It can be frightening and exhilarating to realize that our story is bigger than we are, that in fact, it does not “belong” to us, that we are simply a channel.
In Act Three of our story, our protagonist comes to a point where they accept the reality of their situation. Every writer struggles with the third act. If you find yourself panicking and thinking, “I don’t have an ending!” — relax, and trust that everything you need to know is within you.
It can be frightening to ask, “What if?” But asking “what if” is the stuff of great movies and books. Asking “what if” is the stuff of Act Three. Act Three is about surrendering the old story. What if we allowed our idea of our story to collapse? What if we accepted that we just didn’t know? Wouldn’t we be exactly where our protagonist is? And how would that alter our perception? Well, hasn’t the protagonist spent the entire story pursuing their “idea” of how they think things should go? And how has that been working? It hasn’t.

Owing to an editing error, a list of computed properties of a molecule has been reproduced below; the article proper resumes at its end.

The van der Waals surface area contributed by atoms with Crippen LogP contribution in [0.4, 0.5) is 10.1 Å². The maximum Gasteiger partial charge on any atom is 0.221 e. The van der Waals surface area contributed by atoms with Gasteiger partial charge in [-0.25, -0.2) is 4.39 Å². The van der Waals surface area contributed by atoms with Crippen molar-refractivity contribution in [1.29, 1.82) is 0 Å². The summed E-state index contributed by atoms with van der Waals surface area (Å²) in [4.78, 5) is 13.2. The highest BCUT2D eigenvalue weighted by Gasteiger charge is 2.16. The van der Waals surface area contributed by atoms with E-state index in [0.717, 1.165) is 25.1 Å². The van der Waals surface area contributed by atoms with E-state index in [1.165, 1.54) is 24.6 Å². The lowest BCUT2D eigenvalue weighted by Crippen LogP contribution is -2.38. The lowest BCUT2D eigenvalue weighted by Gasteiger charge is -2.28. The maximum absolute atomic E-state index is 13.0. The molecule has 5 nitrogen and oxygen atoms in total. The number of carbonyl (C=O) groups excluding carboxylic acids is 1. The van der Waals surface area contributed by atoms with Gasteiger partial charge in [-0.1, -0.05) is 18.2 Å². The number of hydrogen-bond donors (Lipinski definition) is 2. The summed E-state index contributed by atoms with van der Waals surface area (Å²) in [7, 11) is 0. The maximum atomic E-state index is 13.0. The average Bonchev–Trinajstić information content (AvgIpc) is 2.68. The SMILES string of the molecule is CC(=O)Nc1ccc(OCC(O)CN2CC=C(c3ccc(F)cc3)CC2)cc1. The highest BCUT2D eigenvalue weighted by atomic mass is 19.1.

Act Three is where a paradigm shift occurs. It happens as the result of our protagonist surrendering their old identity. The challenge is that we must trust our protagonist’s transformation, even if we don’t know how it is going to happen. Sounds sort of like life, doesn’t it? We must bypass all of our conditioning, all of our cynicism, all of our ambition, and trust in that childlike place, that place where we are naturally moved by the truth of our story.
This is not weak sentimentality. But I am talking about love, the basic truth of the universe that lies at heart of our story despite the tone, despite the genre, despite whether it is a happy ending or a tragedy. The fundamental nature of love dwells at the heart of every story. It is the thing that is always on the table. As we inquire more deeply, images may appear that begin to reveal an ending. We will know the ending is right because it rings like a bell. We have found some kind of order in the chaos. Our hero has been returned home.